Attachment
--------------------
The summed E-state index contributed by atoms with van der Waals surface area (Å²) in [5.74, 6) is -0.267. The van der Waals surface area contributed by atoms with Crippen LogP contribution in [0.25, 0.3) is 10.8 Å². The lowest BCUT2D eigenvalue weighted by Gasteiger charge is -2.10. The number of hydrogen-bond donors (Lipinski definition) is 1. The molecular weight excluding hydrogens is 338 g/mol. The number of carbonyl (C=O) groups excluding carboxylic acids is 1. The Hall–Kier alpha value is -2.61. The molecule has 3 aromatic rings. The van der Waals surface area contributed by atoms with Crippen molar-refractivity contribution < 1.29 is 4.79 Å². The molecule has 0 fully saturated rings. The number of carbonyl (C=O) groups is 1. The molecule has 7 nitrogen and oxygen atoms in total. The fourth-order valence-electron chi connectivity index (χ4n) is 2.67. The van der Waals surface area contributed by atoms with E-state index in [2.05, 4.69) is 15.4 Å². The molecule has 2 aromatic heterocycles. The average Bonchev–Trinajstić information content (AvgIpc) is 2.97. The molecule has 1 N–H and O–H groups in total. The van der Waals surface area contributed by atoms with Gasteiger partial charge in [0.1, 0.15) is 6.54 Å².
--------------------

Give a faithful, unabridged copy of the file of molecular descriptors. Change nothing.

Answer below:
The summed E-state index contributed by atoms with van der Waals surface area (Å²) in [5.74, 6) is -0.267. The van der Waals surface area contributed by atoms with Crippen LogP contribution in [0.25, 0.3) is 10.8 Å². The lowest BCUT2D eigenvalue weighted by Gasteiger charge is -2.10. The number of hydrogen-bond donors (Lipinski definition) is 1. The molecular weight excluding hydrogens is 338 g/mol. The number of carbonyl (C=O) groups excluding carboxylic acids is 1. The Hall–Kier alpha value is -2.61. The molecule has 3 aromatic rings. The van der Waals surface area contributed by atoms with Crippen molar-refractivity contribution < 1.29 is 4.79 Å². The molecule has 0 fully saturated rings. The number of carbonyl (C=O) groups is 1. The molecule has 7 nitrogen and oxygen atoms in total. The fourth-order valence-electron chi connectivity index (χ4n) is 2.67. The van der Waals surface area contributed by atoms with E-state index in [2.05, 4.69) is 15.4 Å². The molecule has 2 aromatic heterocycles. The average Bonchev–Trinajstić information content (AvgIpc) is 2.97. The molecule has 1 N–H and O–H groups in total. The van der Waals surface area contributed by atoms with Gasteiger partial charge in [0.1, 0.15) is 6.54 Å².